If you don’t understand how to select a shutter speed and aperture, at least take advantage of the various shooting modes built in to your camera. If you leave your camera in full auto, it has no clue what you are trying to shoot and will use a general setting. If you can at least tell your camera, “Hey, I’m taking a portrait,” the computer built in to your camera will work to your benefit and automatically make the adjustments to maximize the settings for a great portrait. Most cameras have a quick dial that you can turn or a button you can push to quickly hop through the different shooting modes.

Your camera, in addition to letting in the proper amount of light, must also correctly position the glass on your lens. This is known as “focus.” Generally, your camera will look at what is in the middle of your viewfinder and set the lens so that object will be sharp focus. However, let’s say you want to take a picture of your daughter standing to the right of Mt. Fuji looming in the background. Although there are many cameras on the market with multiple focusing points (they automatically focus on the closest object), most likely your camera will focus on the center object, Mt. Fuji. Your final picture will be a blurred image of your daughter and a sharp Mt. Fuji in the distance….probably not what you were after.

Basic Tip #2: Center your picture on your main subject, press the shutter halfway, and then recompose your picture

Most cameras by default will let you lock the focus by pressing the shutter button halfway down. In our example above you would point your camera at your daughter (so she is centered in the viewfinder), press the shutter button halfway down (and hold it there), move the camera slightly so she is off to the right and you have a nice view of Mt. Fuji in the distance, and finally, press the shutter release. By following this tip, your daughter will appear in sharp focus with Mt. Fuji looming in the background.

Basic Tip #3: If possible, take pictures when the lighting is soft and with the sun at your back

When the sun is bright and directly overhead, shadows are dreadfully dark and everything else is blindingly bright. Generally, this doesn’t make for a good picture. If your camera exposes for the dark areas, the light areas will be completely overexposed (all white). Conversely, expose for the bright areas and the dark areas are reduced to blackness. Sometimes, you just can’t avoid shooting in harsh lighting situations, but, when possible, take your pictures during the first or last few hours of daylight and shoot with the sun behind you. This will have a massive impact on the quality of your pictures. Get up early, take pictures, then go relax, take a nap, or read a book through the hot part of the day. When the sun starts to drop, you’ll be rested, refreshed, and ready to get more top quality photos.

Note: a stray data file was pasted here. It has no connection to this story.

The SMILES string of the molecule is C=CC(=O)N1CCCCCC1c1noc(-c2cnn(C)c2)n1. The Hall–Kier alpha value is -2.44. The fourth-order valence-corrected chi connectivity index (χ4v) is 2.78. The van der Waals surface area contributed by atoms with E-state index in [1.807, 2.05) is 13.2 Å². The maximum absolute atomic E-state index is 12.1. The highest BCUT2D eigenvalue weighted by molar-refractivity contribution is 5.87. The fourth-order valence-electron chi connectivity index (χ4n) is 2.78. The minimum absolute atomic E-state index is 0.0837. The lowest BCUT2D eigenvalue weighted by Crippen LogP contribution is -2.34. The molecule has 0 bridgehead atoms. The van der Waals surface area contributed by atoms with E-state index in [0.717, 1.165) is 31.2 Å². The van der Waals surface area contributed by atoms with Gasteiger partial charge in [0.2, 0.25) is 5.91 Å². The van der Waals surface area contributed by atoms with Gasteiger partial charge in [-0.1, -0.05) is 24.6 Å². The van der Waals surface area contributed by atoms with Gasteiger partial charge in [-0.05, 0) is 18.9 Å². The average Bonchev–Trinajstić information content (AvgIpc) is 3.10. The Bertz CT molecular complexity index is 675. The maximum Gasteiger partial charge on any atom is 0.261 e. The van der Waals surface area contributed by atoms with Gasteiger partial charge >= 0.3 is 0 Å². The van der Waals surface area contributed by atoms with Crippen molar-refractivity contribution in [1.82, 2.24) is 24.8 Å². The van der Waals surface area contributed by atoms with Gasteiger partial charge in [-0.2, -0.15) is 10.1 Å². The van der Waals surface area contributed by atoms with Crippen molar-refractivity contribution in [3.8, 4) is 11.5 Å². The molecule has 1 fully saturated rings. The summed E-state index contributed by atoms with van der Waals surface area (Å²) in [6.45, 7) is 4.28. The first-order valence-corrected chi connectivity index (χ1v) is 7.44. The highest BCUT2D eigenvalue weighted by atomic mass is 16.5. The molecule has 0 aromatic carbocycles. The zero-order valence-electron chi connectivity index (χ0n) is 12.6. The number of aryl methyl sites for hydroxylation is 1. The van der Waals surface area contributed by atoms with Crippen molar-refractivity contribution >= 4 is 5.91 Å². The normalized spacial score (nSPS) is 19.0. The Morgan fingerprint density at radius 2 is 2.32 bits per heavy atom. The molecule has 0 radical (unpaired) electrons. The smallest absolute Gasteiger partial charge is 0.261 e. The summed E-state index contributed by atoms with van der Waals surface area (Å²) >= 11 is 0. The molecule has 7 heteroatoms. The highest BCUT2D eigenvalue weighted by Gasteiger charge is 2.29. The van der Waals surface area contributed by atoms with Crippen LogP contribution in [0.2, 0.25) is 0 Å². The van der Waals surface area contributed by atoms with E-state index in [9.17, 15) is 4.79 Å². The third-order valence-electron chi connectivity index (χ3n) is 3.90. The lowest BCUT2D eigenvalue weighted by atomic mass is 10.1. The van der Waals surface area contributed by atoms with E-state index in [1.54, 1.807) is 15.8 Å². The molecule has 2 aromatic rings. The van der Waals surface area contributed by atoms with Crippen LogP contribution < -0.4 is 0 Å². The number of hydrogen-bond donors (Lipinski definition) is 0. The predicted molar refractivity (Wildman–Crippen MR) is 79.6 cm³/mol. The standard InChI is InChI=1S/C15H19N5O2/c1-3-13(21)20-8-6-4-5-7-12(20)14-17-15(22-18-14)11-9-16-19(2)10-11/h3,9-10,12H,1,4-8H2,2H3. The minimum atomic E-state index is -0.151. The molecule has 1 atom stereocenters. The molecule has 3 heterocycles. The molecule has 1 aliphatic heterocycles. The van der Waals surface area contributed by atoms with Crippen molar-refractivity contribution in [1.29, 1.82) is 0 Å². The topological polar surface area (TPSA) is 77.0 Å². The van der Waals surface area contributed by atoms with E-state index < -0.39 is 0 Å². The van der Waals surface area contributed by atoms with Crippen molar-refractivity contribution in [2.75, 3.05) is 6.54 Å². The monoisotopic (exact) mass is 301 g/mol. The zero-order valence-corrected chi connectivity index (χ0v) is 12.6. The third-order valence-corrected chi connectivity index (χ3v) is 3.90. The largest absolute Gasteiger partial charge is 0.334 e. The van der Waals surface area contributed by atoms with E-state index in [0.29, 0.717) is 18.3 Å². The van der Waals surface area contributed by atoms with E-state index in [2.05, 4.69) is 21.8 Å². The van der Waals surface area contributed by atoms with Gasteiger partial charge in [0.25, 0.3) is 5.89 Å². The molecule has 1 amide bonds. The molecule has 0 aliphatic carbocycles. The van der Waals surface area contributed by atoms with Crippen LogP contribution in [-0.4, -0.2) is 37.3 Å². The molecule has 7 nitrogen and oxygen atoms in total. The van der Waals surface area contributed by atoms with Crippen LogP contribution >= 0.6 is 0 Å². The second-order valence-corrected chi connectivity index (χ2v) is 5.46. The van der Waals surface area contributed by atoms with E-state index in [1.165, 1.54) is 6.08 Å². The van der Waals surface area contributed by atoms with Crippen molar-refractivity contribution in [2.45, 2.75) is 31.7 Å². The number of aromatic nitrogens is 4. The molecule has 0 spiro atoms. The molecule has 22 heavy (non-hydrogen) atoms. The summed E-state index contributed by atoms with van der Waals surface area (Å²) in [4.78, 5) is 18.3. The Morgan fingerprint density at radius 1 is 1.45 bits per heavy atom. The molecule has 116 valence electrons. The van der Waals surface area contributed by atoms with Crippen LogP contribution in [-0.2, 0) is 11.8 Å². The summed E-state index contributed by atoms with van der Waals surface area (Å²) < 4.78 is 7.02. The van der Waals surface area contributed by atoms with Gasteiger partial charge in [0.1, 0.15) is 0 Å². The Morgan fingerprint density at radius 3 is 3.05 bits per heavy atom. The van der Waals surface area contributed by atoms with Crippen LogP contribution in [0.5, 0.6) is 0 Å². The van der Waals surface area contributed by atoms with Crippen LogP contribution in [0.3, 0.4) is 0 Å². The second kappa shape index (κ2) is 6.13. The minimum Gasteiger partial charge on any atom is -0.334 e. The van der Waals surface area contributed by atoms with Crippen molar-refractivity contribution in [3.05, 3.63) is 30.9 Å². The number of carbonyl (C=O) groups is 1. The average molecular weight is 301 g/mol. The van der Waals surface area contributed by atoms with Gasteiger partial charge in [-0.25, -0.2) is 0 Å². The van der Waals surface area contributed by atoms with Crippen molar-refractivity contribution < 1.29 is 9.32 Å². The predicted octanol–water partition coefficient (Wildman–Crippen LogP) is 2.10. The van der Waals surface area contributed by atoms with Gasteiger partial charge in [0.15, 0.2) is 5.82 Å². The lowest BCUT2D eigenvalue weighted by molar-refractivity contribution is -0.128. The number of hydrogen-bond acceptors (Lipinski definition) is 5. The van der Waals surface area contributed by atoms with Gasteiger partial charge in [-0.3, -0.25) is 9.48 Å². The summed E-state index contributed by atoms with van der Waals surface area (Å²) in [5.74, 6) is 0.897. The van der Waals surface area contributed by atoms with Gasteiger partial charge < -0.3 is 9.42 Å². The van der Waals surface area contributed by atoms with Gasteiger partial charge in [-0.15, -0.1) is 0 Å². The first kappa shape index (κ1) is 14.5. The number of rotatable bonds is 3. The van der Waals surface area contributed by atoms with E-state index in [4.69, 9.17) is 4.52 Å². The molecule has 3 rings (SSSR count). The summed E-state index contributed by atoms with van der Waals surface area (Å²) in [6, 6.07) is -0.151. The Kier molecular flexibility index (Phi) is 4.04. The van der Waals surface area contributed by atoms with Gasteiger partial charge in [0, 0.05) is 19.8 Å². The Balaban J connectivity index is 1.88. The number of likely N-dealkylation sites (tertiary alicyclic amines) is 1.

On exception is that a moderately cloudy day offers a good opportunity for midday picture taking. The clouds act as a giant light box and soften the light which gives mild highlights and gentle shadows.

Basic Tip #4: Hold your camera steady

A moving camera means a blurry picture. You may choose to pan with a moving object as you take a picture, and that is fine, but even in panning, hold your camera firmly and press the shutter release with an easy gentle push. I go so far as to treat the camera as I used to treat a gun (back when I hunted). I breathe slowly, aim carefully, hold firmly, and press the button slowly and gently.


Creativity, introspection, spirituality, and critical thinking are all part of the same core concept in my mind. I think the idea is to tap into our own unique ideas, thoughts, and emotions. It’s not easy because we are so inundated with the thoughts, ideas, philosophies, teachings, rules, and images of so many before us…not a bad thing unless it stops us from doing our own thinking (which I think it often does). It can, however, even be a good thing and act as a springboard into our own creativity. We just have to practice.